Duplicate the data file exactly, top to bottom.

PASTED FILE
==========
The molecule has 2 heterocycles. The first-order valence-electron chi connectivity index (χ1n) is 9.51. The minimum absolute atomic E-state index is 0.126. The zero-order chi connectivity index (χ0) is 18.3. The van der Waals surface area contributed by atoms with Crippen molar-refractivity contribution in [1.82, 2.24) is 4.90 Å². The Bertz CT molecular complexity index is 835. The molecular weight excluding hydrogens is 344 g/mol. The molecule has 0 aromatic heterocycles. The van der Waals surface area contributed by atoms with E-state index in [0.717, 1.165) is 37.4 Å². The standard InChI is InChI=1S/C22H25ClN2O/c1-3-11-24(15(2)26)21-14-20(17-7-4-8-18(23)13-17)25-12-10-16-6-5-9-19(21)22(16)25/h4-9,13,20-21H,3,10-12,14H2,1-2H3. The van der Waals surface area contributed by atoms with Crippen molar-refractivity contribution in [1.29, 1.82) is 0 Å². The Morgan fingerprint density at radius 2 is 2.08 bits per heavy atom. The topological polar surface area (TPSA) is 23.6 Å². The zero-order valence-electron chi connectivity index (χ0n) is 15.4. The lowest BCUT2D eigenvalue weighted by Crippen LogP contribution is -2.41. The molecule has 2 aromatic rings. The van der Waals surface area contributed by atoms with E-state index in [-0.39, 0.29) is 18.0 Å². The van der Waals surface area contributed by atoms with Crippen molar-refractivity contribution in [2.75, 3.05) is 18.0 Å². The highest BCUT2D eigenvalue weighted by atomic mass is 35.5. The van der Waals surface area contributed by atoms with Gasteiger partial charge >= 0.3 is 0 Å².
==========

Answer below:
The molecule has 2 heterocycles. The first-order valence-electron chi connectivity index (χ1n) is 9.51. The minimum absolute atomic E-state index is 0.126. The zero-order chi connectivity index (χ0) is 18.3. The van der Waals surface area contributed by atoms with Crippen molar-refractivity contribution in [1.82, 2.24) is 4.90 Å². The Bertz CT molecular complexity index is 835. The molecular weight excluding hydrogens is 344 g/mol. The molecule has 0 aromatic heterocycles. The van der Waals surface area contributed by atoms with E-state index in [0.717, 1.165) is 37.4 Å². The standard InChI is InChI=1S/C22H25ClN2O/c1-3-11-24(15(2)26)21-14-20(17-7-4-8-18(23)13-17)25-12-10-16-6-5-9-19(21)22(16)25/h4-9,13,20-21H,3,10-12,14H2,1-2H3. The van der Waals surface area contributed by atoms with Crippen molar-refractivity contribution in [1.29, 1.82) is 0 Å². The Morgan fingerprint density at radius 2 is 2.08 bits per heavy atom. The topological polar surface area (TPSA) is 23.6 Å². The zero-order valence-electron chi connectivity index (χ0n) is 15.4. The lowest BCUT2D eigenvalue weighted by Crippen LogP contribution is -2.41. The molecule has 2 aromatic rings. The van der Waals surface area contributed by atoms with E-state index in [-0.39, 0.29) is 18.0 Å². The van der Waals surface area contributed by atoms with Crippen molar-refractivity contribution in [2.75, 3.05) is 18.0 Å². The highest BCUT2D eigenvalue weighted by atomic mass is 35.5. The van der Waals surface area contributed by atoms with Gasteiger partial charge >= 0.3 is 0 Å².